Studies show eating homemade is healthier
A Johns Hopkins Bloomberg School of Public Health research study shows that people who frequently cook meals at home eat healthier and consume fewer calories than those who cook less. Researchers evaluated more than 9,000 meals prepared at home. On average, homemade meals contain more vegetables, less carbohydrates, and less fat than any other meal. Study researchers also concluded that people who eat homemade food also go less often to fast food chains. According to Julia A. Wolfson, the main author of the study, these conclusions apply even when the person who is cooking isn’t trying to lose weight.
Similarly, research presented at the American Heart Association’s Scientific 2015 revealed that people who ate about two homemade lunches or dinners each day (or 11 – 14 meals per week) had a 13%t lower risk of developing Type 2 diabetes compared to those who ate less than six homemade meals a week.
So why is homemade food so much better?
We all know that cooking our own food, or cutting back at eating out at restaurants is a healthy habit to build.. but why? Well there are several factors that play info it, namely:
- Hidden Calories, Fat & Sodium in Restaurant Food
Restaurants utilize various techniques to add flavor to their food, such as incorporating butter, cream, sugar or sodium to enhance flavors in their dishes, which as a result, adds extra unnecessary calories, saturated fat and cholesterol to meals. Furthermore, to keep food costs low, some restaurants will utilize highly-processed ingredients in their recipes, such as low-quality oils or high-fructose corn syrup.Data shows that adults consume an additional 200 calories on days they eat at a restaurant. The National Health and Nutrition Examination Survey (NHANES) studied data from over 12,000 adults between the ages of 20 and 64, from 2003 to 2010. Study participants visited fast food and full-service restaurants on two consecutive days. On days the participants ate at a restaurant, data consistently showed an increase in caloric intake, saturated fat, sugar, and sodium.
- Homemade uses Simple & Natural Ingredients
Homemade recipes utilize a simple array of ingredients, that are natural, such as fresh vegetables, and minimally processed. Additionally, processed foods contain artificial preservatives, to keep the food tasting better for a longer period of time. This great infographic below (courtesy of http://www.lchef.com/) depicts just how complicated and unnatural eating processed foods can be:
- Homemade is local and fresh
You probably hear the mantras of ‘eating local’ or ‘farm to table’ movements all around you, but why is it so important? Is it actually a thing? Turns out YES… there are nutritional benefits behind eating locally sourced and locally prepared food. Restaurants typically source their ingredients from large food distributors who provide products in bulk, and thus the wholesalers themselves are purchasing huge lots of these items from sources all around the world. These products can take long trips, with many warehouse stops on the way, to actually get into the meal you order at the restaurant. Purchasing ingredients at the grocery store can still get you products that have been imported, but at least the time from when a homecook takes their groceries home and utilizes them in a meal are typically less than compared to a restaurant setting.On a similar note, restaurants typically prep the main components of their dishes early in the morning, before actual opening hours, and just ‘assemble’ or heat items when a customer places an order. For example, the vegetables to be used that week can be sliced and diced 6-8 hours before they are even used in a dish. This causes immediate oxidation of the vegetable / fruit, leading to depletion of its antioxidant and vitamin levels.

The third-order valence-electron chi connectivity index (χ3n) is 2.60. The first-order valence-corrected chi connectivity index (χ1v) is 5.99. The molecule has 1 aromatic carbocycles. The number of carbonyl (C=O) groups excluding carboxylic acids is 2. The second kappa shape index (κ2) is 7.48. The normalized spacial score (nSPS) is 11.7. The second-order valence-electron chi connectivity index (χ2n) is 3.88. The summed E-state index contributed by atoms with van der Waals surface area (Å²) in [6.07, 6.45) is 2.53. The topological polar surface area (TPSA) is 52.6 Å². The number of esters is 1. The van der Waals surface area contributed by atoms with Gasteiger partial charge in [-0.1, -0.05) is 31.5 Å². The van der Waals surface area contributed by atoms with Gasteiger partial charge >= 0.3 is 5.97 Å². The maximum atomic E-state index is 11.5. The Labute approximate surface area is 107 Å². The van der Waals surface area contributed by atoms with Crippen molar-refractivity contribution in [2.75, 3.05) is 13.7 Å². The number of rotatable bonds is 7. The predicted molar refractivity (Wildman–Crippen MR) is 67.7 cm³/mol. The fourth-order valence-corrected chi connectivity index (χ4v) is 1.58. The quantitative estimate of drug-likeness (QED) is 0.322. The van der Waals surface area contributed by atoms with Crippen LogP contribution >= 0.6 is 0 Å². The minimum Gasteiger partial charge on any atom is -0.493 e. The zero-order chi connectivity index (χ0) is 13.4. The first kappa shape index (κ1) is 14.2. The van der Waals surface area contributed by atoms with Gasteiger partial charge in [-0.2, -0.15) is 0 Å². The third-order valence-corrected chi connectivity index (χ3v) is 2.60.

- Food Safety
Did you know that double the amount of foodborne illnesses occur in a restaurant than a home kitchen? Since commercial eateries are preparing large-scale food operations, and can put out hundreds (or even thousands) of meals a day, the risk of having something go wrong is MUCH higher than that of a home kitchen. A study conducted by the Center for Science in the Public Interest (CSPI), entitled Outbreak Alert 2014: A Review Of Foodborne Illness In America From 2002-2011 , found that the largest number of foodborne illness outbreaks were caused by foods eaten at restaurants, more than twice the number caused by foods eaten at home. See the excerpt below, Table 1, from the report:
At DishDivvy, we understand the importance of providing homemade, natural, and wholesome food options, and helping busy families incorporate these healthy habits into their schedules. We also understand that not everyone has the luxury of time, or talent, to cook their owns meals everyday, and getting help from trusted, local sources, via our approved HomeCooks, is a great resource.